July 14 (Bloomberg) -- Venezuelan President Hugo Chavez used a system of national broadcasting known as “cadena” today to criticize Henrique Capriles Radonski, the opposition candidate he will face in elections set for Oct. 7.
“He is a daddy and mommy’s boy,” Chavez said in a speech to the country’s armed forces at a military base in Caracas carried on Venezuelan television and radio stations. “He doesn’t know what it means to be a soldier.”
Chavez, 57, often uses “cadenas” to broadcast speeches that last for hours, to transmit government events and to criticize his political foes. The former paratrooper said on July 9 he had the constitutional right to use the broadcast system even though a formal campaign period began on July 1.
Capriles, speaking at a campaign event in western Falcon state today, said that Chavez is abusing the “cadena” system for political purposes and invited the armed forces to support his campaign.
“Our soldiers have to deal with insecurity and power outages too,” Capriles said today in comments carried on state television, referring to the country’s high crime rate and problems with electricity generation. “I’ve been told the message I sent them has been well-received.”
Capriles, 40, on July 12 sent the armed forces a video message and said he would aim to improve their lives if elected, television network Globovision reported on its website. The former governor of Miranda state is scheduled to hold a march in Caracas tomorrow.
“If the opposition gets into power, they will carry out a witch hunt in the armed forces,” Chavez said during the two-hour broadcast. “The strategy of the opposition is to lie, lie and lie.”
The self-declared socialist traveled later in the day to the central city of Barquisimeto, where he spoke before tens of thousands of supporters and thanked them for praying for his health.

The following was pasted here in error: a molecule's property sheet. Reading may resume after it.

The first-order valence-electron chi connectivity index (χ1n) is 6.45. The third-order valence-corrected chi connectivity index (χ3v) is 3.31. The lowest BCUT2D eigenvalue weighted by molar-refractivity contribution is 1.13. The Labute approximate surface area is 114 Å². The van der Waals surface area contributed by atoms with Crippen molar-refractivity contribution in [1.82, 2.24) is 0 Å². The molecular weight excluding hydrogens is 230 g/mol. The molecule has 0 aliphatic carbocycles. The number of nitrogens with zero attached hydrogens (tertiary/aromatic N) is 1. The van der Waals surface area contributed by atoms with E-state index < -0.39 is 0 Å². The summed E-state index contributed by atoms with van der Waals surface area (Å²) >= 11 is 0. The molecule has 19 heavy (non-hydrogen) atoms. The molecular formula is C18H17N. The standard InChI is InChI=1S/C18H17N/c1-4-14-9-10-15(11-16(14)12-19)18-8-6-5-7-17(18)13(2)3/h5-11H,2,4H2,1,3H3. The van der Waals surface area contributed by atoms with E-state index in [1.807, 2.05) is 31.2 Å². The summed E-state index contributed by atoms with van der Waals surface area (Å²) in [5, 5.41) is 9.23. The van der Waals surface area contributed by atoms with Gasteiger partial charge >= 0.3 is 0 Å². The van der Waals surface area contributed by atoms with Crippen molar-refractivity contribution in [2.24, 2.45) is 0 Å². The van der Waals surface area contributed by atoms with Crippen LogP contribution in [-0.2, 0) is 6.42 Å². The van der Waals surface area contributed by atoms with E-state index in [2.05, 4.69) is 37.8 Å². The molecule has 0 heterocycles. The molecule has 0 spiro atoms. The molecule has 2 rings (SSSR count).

“After this life, I’m sure that I’ll stay with you, even though I won’t be here physically,” he said in a ninety-minute speech carried by state television. “When you sing that Chavez isn’t going anywhere, it doesn’t refer just to me anymore. Chavez today is no longer me. Chavez is the people.”
Chavez, who has promised to win the election with 10 million votes, said July 9 that he’s “totally free” of a cancer whose exact type and location he’s refused to reveal. The comment echoes similar remarks in October 2011 that he later retracted after the discovery of a second tumor in February saw him travel to Cuba for surgery and radiation treatment.
“I’ll be with the people until the last second of my life,” said Chavez, urging supporters to target undecided and middle class voters. “The next six-year term will be spent furthering the path to socialism.”
To contact the reporter on this story: Nathan Crooks in Caracas at firstname.lastname@example.org
To contact the editor responsible for this story: Joshua Goodman at email@example.com